Magazine article Musical Opinion

The Grainger Event at St John's

Magazine article Musical Opinion

The Grainger Event at St John's

Article excerpt

During the weekend of 7 and 8 November there took place a sequence of concerts, talks and exhibitions at St John's. Smith Square, devoted to the life and works of Percy Grainger, Australian by birth, but perhaps even better known in Great Britain and the rest of the world than in his native land. He was a fine concert pianist, a dedicated collector of folk songs, especially in Lincolnshire and Denmark, and a fertile composer, mainly of songs and short pieces, often having a folk-song background.

The Grainger Event, was organised by the pianist Penelope Thwaites, who has been an enthusiastic Grainger advocate for many years, leading to the present recording marathon of Grainger's works by Chandos, in which she plays a major role. A considerable bevy of musicians assembled under her leadership to perform a comprehensive anthology of Grainger's works during the weekend, together with lectures and discussions, which attracted large and eager audiences from far afield.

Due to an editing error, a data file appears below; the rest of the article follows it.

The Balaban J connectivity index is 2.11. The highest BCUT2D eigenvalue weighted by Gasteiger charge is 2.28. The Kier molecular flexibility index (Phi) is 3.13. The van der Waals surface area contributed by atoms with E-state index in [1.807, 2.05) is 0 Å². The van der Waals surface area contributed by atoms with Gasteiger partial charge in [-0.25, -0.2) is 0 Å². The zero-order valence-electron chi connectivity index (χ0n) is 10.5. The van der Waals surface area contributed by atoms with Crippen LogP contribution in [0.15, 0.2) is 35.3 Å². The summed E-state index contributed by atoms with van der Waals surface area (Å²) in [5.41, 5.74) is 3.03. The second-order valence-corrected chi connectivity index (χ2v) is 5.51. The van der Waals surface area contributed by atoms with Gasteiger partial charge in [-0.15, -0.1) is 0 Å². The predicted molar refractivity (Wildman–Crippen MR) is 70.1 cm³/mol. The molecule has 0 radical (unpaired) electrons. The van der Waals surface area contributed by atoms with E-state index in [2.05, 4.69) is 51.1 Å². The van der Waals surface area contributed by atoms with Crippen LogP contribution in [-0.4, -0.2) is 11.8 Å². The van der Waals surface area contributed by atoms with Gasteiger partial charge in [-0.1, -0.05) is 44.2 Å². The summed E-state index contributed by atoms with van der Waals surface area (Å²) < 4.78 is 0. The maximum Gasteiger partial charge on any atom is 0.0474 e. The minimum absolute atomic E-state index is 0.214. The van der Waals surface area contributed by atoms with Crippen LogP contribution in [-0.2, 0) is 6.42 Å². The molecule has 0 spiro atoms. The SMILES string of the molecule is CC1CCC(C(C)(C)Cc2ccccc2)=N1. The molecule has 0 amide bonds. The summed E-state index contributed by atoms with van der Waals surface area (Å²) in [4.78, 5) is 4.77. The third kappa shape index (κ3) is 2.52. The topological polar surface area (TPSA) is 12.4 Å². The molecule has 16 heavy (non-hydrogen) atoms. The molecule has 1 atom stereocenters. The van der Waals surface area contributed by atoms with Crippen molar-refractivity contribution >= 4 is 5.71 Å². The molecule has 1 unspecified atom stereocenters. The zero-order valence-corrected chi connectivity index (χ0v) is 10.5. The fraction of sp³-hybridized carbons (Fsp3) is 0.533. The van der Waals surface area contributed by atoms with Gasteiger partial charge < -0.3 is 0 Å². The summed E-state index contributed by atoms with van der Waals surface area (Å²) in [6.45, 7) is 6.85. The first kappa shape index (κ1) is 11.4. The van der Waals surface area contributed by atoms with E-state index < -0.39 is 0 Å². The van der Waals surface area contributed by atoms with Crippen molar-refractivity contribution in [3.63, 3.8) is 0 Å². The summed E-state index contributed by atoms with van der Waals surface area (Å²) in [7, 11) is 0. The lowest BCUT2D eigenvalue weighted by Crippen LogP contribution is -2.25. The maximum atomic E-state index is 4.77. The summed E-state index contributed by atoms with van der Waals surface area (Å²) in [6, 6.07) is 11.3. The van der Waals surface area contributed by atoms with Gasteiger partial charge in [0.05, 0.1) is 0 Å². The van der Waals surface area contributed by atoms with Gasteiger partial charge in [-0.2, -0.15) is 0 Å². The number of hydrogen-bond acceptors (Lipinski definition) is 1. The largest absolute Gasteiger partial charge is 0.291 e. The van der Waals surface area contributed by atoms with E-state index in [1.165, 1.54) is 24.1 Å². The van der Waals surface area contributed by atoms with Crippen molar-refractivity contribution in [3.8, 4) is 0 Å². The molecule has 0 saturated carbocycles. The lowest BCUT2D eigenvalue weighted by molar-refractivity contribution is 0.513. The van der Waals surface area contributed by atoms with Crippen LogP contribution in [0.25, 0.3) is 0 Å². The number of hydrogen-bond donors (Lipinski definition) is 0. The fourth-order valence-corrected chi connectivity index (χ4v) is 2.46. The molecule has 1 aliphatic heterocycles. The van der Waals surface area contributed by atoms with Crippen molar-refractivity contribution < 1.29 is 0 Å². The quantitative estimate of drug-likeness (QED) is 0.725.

Grainger's is clearly music of wide appeal, probably owing much to its persistent celebration of melody, the one element despised by all too many contemporary composers. Grainger adored tunes, many of his favourites were folk-songs, and he could fashion marvellous pastiche from material gleaned from major composers, for example Handel in the Strand. At the same time he was a tremendous innovator, both in the worlds of sound and the spice of complicated rhythmic invention.

So this Grainger Event was a triumphant celebration of melody and much more. While the music may have been for one, two or more pianos, for orchestra, mixed voices or for solo song, there was invariably a tune to be sung, whistled or hummed. It was no surprise that there was a mighty display of whistling to be heard in St John's during the weekend.

Fellowship was the instant by-product of Grainger's button-holing style. …

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